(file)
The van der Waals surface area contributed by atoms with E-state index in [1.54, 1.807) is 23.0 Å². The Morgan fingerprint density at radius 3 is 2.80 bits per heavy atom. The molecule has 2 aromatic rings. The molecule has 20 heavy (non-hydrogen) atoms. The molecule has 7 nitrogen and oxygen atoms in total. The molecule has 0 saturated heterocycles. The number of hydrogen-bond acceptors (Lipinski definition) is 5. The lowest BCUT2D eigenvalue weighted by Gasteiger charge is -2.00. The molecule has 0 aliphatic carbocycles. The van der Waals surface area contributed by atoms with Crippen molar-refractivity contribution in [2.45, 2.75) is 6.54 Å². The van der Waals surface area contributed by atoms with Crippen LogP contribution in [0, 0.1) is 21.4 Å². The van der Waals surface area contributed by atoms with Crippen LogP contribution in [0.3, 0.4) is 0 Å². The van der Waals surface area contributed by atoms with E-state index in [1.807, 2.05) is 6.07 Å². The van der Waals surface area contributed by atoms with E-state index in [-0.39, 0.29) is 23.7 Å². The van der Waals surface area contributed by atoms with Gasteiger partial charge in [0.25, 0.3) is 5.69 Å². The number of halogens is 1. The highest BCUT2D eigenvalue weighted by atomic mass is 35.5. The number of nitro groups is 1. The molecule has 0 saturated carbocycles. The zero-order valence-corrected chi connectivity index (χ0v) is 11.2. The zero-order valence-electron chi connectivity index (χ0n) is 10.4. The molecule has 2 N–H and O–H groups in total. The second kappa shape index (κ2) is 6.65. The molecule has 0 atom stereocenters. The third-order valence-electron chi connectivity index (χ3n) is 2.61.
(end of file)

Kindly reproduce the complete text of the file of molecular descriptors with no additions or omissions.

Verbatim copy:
The van der Waals surface area contributed by atoms with E-state index in [1.54, 1.807) is 23.0 Å². The Morgan fingerprint density at radius 3 is 2.80 bits per heavy atom. The molecule has 2 aromatic rings. The molecule has 20 heavy (non-hydrogen) atoms. The molecule has 7 nitrogen and oxygen atoms in total. The molecule has 0 saturated heterocycles. The number of hydrogen-bond acceptors (Lipinski definition) is 5. The lowest BCUT2D eigenvalue weighted by Gasteiger charge is -2.00. The molecule has 0 aliphatic carbocycles. The van der Waals surface area contributed by atoms with Crippen molar-refractivity contribution in [2.45, 2.75) is 6.54 Å². The van der Waals surface area contributed by atoms with Crippen LogP contribution in [0, 0.1) is 21.4 Å². The van der Waals surface area contributed by atoms with Crippen LogP contribution in [0.3, 0.4) is 0 Å². The van der Waals surface area contributed by atoms with E-state index in [1.807, 2.05) is 6.07 Å². The van der Waals surface area contributed by atoms with E-state index in [-0.39, 0.29) is 23.7 Å². The van der Waals surface area contributed by atoms with Gasteiger partial charge in [0.25, 0.3) is 5.69 Å². The number of halogens is 1. The highest BCUT2D eigenvalue weighted by atomic mass is 35.5. The number of nitro groups is 1. The molecule has 0 saturated carbocycles. The zero-order valence-corrected chi connectivity index (χ0v) is 11.2. The zero-order valence-electron chi connectivity index (χ0n) is 10.4. The molecule has 2 N–H and O–H groups in total. The second kappa shape index (κ2) is 6.65. The molecule has 0 atom stereocenters. The third-order valence-electron chi connectivity index (χ3n) is 2.61.